Manitoba

Trudeau's scheme to dismiss some carbon tax plans shows he wants a fight: Manitoba premier

Justin Trudeau's government is making its case for re-election by pitting itself against the provinces who oppose his carbon tax, Manitoba Premier Brian Pallister asserts.

Our green plan better than federally approved strategies in Quebec and Newfoundland, Brian Pallister says

Manitoba Premier Brian Pallister, right, says it's obvious Prime Minister Justin Trudeau is formulating a re-election strategy by tangling with the provinces, including Manitoba, who did not support his green plan. (Trevor Hagan/The Canadian Press)

Justin Trudeau's government is making its case for re-election by pitting itself against the provinces who oppose his carbon tax, Manitoba Premier Brian Pallister asserts.

Pallister is disgruntled his made-in-Manitoba green plan got the thumbs-down when other climate plans he deems insufficient, like Quebec's and Newfoundland and Labrador's, were approved. 

"The politics in this is evident," said Pallister​.

"They believe they have a coalition of urban Ontario, Quebec east and B.C., and they think they can win the next election on that basis. I don't want to sound cynical, but I've seen this too many times from Liberal governments." 

Pallister held court with media Wednesday afternoon to decry what he characterizes as the divisive tactics of the federal government.

He said governments should be working together to fight climate change, not bickering over a "two-tiered carbon tax structure."

Manitoba being dismissed: Pallister

Pallister said Quebec's cap-and-trade program is much less stringent than the flat $25-per-tonne price he proposed before he withdrew the carbon tax — a main tenant of his green plan — because Ottawa wasn't satisfied.

He added Newfoundland and Labrador is receiving concessions for its plan because of its under-construction Muskrat Falls hydroelectric project, but Manitoba isn't being recognized for the clean energy it produces.

Watch Minister of Intergovernmental Affairs Dominic LeBlanc explain the backstop on Power & Politics:

'Climate change is real, people expect their governments to take action,' says the Minister of Intergovernmental Affairs. 8:56

"They will not give us consideration for either getting out of coal, which we've just done, or our hydroelectric investments, which we're in the middle of investing," Pallister said.

"We're not getting credit for what we're really doing and Newfoundland is getting credit for something they may do. This does not make sense."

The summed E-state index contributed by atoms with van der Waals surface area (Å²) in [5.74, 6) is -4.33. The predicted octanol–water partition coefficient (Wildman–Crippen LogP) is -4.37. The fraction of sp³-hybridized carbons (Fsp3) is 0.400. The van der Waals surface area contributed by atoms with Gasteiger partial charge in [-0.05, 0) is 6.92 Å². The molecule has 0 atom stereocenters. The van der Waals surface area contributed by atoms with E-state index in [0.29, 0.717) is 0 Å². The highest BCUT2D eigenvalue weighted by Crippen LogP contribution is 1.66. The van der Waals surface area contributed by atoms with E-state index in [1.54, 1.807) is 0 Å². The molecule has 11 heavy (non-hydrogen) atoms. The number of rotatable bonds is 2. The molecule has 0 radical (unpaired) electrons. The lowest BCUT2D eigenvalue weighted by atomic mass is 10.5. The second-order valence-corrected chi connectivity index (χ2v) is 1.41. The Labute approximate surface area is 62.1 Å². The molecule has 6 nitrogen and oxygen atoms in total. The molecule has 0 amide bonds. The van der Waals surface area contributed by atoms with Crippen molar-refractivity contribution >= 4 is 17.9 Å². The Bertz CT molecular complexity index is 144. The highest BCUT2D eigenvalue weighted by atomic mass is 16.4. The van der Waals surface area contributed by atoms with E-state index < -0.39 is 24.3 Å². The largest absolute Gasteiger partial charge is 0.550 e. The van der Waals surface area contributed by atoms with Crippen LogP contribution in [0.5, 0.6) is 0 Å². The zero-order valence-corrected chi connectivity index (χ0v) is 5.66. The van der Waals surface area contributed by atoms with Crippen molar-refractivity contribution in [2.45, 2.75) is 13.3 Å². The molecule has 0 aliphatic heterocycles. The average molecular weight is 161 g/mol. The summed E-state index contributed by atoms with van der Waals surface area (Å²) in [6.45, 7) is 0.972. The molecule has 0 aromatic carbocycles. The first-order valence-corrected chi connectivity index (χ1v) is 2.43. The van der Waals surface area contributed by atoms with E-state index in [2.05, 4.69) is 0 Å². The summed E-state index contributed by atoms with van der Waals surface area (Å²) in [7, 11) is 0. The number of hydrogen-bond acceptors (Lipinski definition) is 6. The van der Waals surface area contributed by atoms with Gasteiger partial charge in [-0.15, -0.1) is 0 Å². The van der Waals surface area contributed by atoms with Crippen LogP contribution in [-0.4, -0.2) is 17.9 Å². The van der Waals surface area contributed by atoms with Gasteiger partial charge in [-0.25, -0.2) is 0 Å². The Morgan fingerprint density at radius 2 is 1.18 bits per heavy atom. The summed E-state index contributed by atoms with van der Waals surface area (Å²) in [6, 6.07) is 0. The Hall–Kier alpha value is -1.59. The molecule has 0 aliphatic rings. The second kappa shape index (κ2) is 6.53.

On Tuesday, the federal government followed through on its threat to slap a carbon tax on the provinces without an adequate emissions pricing plans of their own: Manitoba, Saskatchewan, Ontario, and New Brunswick.

'Lack of leadership on pricing pollution'

In a statement Wednesday, Minister of Intergovernmental Affairs Dominic LeBlanc said the federal government tried to give Manitoba the flexibility to come up with a plan. 

"Earlier this month, Manitoba [cancelled] their own plan to price pollution. In making pollution free again, they joined the Harper-Scheer Conservatives who have no plan to fight climate change," LeBlanc said. 

"We are disappointed with the Manitoba government's lack of leadership on pricing pollution. As we've said all along, if provinces refuse to make polluters pay, we will — and we'll give the money back to Canadians," he said.

"We know that making polluters pay is good for the economy and good for the environment, which means that it's good for the middle class."

To offset most of the added costs of the carbon tax, annual rebates will be sent to Canadian families.

In Manitoba, the average family will pay $233 more in 2019 as a result of the carbon tax, and get a $336 rebate in the first year of the plan. That's a net rebate of $104, based on average costs and rebates.

The $20-per-tonne carbon tax, along with the rebate to each Manitoban, will rise every year until the $50-per-tonne target is reached in 2022. 

The federal Liberal government will slap a carbon tax on fuels in provinces and territories with no adequate emissions pricing plans of their own. But how will it work? The National explains. 1:31

Pallister said Wednesday his government would decide within a couple weeks whether it will proceed with a legal challenge. The province may strike out on its own, rather than intervene in the case pursued by Ontario and Saskatchewan, he said.

Propensity to quit

It is Pallister, not Trudeau, who should be blamed for making politically motivated decisions, Manitoba Liberal Leader Dougald Lamont said.

"He shouldn't be talking about suing people. He should be at the table trying to negotiate something, but that's not what happened — he walked away."

NDP Leader Wab Kinew said the carbon agreements Trudeau reached with other provinces shows a desire to negotiate.

"It sounds like the premier gave up too easily," he said.

Pallister said he has not had formal discussions with Ottawa on the carbon tax since Manitoba's surprise decision earlier this month to scrap his plan. He said discussions between the governments in recent weeks have centred on assurances Ottawa would still give Manitoba $67 million to help reduce carbon emissions, as previously announced.

The $20-per-tonne carbon tax will result in an approximate cost increase of 4.42 cents a litre for gasoline, 3.91 cents per cubic metre for natural gas and 3.10 cents a litre for propane, according to the federal government.

The carbon pricing scheme Ottawa will impose is not as revenue-neutral as the federal government insists, Manitoba Premier Brian Pallister is arguing. 2:04

About the Author

Ian Froese

Reporter

Ian Froese is a reporter with CBC Manitoba. He has previously worked for newspapers in Brandon and Steinbach. Story idea? Email: ian.froese@cbc.ca.

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